THIS EDITORIAL first ran in The Daily Star in 2009. It runs again this year in honor of St. Patrick's Day.
So, why will we be celebrating St. Patrick's Day today?
The better question is _ saints be praised _ why wouldn't we?
It will take more than a struggling economy to keep revelers from frolicking on the streets of downtown Oneonta, and that's just fine as long as the drinking doesn't get out of hand.
It doesn't really matter that most of those who will mark the day with green beer, corned beef and cabbage and silly hats won't be terribly well-versed on just who this St. Patrick was.
No, contrary to legend, he didn't banish all the snakes from Ireland. In fact, he wasn't even born in the Emerald Isle.
What we know about him is rather sketchy, but it would seem to be accurate that he was born in the fifth century in Britain, the son of Calpurnius, a wealthy deacon who lived in the village of Bannaven Taberniae.
When the future saint was 16, he was kidnapped by a raiding party from Ireland and taken there to be sold into slavery to tend sheep and pigs.
There he stayed for six years, his thoughts turning more and more to devout Christianity, before he escaped and rejoined his family in England.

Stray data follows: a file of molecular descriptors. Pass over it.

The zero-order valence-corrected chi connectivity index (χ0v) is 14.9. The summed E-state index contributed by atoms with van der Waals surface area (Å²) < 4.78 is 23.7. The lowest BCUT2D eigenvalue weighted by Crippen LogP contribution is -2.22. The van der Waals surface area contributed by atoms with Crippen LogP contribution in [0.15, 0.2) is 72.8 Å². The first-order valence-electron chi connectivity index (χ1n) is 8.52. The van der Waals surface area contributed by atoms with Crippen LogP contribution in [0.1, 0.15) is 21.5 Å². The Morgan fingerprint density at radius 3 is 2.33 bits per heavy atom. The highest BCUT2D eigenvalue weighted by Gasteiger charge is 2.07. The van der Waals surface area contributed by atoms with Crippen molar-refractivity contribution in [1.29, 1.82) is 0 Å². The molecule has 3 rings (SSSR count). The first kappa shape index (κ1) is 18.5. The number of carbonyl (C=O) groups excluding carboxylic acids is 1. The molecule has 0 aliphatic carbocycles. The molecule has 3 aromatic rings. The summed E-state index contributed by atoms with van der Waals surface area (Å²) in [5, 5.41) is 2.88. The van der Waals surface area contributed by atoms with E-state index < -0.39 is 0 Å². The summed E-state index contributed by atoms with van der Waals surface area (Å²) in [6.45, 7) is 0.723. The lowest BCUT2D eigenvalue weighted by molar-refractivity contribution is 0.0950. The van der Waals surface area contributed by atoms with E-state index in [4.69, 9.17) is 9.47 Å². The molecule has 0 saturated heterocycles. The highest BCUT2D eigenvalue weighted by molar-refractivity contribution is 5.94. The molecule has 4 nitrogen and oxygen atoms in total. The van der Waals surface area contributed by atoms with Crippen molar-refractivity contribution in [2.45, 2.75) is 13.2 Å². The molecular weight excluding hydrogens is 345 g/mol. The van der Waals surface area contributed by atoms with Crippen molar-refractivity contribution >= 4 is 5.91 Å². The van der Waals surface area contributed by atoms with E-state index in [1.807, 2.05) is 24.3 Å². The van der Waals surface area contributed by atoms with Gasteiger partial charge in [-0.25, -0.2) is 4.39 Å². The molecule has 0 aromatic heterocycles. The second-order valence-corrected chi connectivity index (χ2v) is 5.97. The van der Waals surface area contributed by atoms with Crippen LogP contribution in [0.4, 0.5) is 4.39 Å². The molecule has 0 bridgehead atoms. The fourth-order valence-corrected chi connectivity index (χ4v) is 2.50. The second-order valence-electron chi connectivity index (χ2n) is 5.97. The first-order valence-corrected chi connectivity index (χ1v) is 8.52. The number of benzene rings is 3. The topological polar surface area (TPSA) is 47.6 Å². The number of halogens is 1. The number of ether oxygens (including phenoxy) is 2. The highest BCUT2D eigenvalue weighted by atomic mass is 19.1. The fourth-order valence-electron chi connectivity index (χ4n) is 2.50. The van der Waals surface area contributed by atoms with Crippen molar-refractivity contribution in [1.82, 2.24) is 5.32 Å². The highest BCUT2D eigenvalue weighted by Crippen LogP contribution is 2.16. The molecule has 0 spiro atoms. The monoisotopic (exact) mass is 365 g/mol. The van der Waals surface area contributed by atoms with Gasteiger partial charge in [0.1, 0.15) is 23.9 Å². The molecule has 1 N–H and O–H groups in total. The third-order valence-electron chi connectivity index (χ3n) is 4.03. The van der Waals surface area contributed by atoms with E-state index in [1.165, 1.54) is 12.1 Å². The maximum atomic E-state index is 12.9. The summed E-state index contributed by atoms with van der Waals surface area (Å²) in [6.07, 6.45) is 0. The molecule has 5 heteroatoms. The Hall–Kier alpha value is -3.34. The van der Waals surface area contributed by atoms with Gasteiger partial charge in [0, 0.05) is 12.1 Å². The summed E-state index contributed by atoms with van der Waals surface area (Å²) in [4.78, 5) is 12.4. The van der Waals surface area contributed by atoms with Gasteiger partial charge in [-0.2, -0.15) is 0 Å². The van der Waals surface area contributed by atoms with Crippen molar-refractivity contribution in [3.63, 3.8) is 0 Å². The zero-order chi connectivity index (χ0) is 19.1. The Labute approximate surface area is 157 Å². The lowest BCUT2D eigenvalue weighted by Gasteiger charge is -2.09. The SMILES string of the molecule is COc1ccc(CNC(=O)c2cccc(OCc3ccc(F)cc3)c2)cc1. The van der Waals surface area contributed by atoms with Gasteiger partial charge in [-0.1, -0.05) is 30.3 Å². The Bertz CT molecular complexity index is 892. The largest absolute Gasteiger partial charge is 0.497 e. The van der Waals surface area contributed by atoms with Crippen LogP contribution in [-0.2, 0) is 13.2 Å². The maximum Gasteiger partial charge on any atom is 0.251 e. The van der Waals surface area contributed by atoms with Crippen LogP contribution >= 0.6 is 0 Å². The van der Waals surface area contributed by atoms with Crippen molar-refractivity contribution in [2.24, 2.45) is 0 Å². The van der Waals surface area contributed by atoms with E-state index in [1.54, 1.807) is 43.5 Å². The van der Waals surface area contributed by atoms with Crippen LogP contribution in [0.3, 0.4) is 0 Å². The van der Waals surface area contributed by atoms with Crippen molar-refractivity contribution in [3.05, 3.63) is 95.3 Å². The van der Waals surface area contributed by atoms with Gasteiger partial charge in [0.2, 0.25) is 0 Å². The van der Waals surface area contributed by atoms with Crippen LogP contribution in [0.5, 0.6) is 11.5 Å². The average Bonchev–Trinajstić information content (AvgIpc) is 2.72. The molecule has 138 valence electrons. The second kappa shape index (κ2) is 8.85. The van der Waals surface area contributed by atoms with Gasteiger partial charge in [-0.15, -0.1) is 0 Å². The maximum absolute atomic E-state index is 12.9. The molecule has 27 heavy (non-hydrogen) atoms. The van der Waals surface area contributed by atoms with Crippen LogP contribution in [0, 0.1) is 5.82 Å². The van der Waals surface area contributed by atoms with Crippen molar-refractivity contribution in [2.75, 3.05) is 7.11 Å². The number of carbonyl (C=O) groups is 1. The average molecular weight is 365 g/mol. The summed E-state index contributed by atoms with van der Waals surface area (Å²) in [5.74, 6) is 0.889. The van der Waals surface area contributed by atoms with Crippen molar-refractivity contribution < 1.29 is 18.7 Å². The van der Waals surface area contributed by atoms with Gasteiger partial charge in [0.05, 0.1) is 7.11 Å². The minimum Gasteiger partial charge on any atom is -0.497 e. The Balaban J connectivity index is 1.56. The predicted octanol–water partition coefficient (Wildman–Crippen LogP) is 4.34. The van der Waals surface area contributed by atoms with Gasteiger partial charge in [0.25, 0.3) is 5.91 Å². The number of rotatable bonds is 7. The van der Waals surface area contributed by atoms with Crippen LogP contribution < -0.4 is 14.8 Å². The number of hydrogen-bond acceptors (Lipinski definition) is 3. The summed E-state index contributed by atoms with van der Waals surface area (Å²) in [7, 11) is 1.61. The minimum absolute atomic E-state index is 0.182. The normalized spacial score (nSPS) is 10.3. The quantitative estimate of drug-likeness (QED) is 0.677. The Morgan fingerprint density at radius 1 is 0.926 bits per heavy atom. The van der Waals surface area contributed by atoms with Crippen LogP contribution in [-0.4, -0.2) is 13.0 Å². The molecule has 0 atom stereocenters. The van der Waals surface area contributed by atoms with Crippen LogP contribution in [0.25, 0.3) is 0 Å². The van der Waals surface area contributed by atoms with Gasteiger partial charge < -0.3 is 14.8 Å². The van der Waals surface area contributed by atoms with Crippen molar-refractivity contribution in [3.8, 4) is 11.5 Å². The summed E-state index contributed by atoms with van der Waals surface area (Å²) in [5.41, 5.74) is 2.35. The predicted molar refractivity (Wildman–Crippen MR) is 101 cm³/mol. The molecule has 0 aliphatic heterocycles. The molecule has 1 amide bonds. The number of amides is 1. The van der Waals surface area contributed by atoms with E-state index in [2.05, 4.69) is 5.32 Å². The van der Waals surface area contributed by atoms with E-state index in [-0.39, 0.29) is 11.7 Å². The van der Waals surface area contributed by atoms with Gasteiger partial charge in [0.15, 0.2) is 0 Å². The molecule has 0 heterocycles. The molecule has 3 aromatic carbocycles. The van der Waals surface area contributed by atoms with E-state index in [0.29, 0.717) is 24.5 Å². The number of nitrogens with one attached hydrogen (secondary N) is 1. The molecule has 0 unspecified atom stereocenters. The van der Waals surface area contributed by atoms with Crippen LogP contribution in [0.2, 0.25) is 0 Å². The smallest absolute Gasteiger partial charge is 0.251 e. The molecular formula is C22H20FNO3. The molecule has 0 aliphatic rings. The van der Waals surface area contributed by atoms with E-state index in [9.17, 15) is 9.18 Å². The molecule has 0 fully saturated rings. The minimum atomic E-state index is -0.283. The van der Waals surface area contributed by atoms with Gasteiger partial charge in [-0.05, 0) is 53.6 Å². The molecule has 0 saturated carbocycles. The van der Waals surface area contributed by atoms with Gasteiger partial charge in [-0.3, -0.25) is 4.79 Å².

After 15 years of study, he returned to Ireland, intent on expanding the Christian population.
In this 30-year mission, he was quite successful, often incorporating Celtic and pagan nature-related traditions and symbols into his work.
As he put it himself in his writings, Patrick "baptized thousands, ordained clerics everywhere and rejoiced to see the flock of the Lord in Ireland growing splendidly."
Naturally, Irish immigrants brought St. Patrick's Day with them to the United States.
St. Patrick's Day celebrations occurred here decades before American independence. The first was in Boston, in 1737. New York City, now home to the largest annual St. Patrick's Day parade outside of Ireland, had its first observance in 1756.
George Washington allowed his Irish troops a holiday in 1780 on March 17, the anniversary date of the saint's death.
If it was a good enough reason for the father of our country to take time away from fighting the war for American independence, it's certainly a good enough reason for the rest of us to observe the day.
Sure and begorrah, every year on March 17, we are all Irish, and proud of it.
We leave you with these traditional wishes on this holiday:
May your blessings outnumber
The Shamrocks that grow
And may trouble avoid you
Wherever you go.